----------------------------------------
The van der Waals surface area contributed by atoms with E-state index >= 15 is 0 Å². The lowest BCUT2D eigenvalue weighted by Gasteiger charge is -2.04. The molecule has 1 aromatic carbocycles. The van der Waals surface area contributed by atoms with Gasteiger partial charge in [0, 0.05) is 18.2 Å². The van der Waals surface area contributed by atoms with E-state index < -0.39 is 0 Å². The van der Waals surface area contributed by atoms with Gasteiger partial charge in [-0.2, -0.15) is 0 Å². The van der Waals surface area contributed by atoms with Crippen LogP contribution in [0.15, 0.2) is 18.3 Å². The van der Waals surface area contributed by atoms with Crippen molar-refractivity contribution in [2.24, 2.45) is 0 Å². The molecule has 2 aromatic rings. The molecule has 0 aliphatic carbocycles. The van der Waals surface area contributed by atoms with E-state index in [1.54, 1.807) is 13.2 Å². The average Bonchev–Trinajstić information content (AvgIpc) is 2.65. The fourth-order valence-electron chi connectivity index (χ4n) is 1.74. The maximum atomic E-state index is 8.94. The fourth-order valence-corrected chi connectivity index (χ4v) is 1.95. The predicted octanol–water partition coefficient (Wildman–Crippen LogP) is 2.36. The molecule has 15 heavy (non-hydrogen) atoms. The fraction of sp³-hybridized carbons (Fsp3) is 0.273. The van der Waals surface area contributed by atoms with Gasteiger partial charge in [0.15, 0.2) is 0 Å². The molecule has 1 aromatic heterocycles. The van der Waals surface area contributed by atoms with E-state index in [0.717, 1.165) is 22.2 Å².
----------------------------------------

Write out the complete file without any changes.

The van der Waals surface area contributed by atoms with E-state index >= 15 is 0 Å². The lowest BCUT2D eigenvalue weighted by Gasteiger charge is -2.04. The molecule has 1 aromatic carbocycles. The van der Waals surface area contributed by atoms with Gasteiger partial charge in [0, 0.05) is 18.2 Å². The van der Waals surface area contributed by atoms with E-state index < -0.39 is 0 Å². The van der Waals surface area contributed by atoms with Gasteiger partial charge in [-0.2, -0.15) is 0 Å². The van der Waals surface area contributed by atoms with Crippen LogP contribution in [0.15, 0.2) is 18.3 Å². The van der Waals surface area contributed by atoms with Crippen molar-refractivity contribution in [2.24, 2.45) is 0 Å². The molecule has 2 aromatic rings. The molecule has 0 aliphatic carbocycles. The van der Waals surface area contributed by atoms with E-state index in [1.54, 1.807) is 13.2 Å². The average Bonchev–Trinajstić information content (AvgIpc) is 2.65. The fourth-order valence-electron chi connectivity index (χ4n) is 1.74. The maximum atomic E-state index is 8.94. The fourth-order valence-corrected chi connectivity index (χ4v) is 1.95. The predicted octanol–water partition coefficient (Wildman–Crippen LogP) is 2.36. The molecule has 15 heavy (non-hydrogen) atoms. The fraction of sp³-hybridized carbons (Fsp3) is 0.273. The van der Waals surface area contributed by atoms with Gasteiger partial charge in [0.15, 0.2) is 0 Å². The molecule has 1 aromatic heterocycles. The van der Waals surface area contributed by atoms with E-state index in [0.717, 1.165) is 22.2 Å².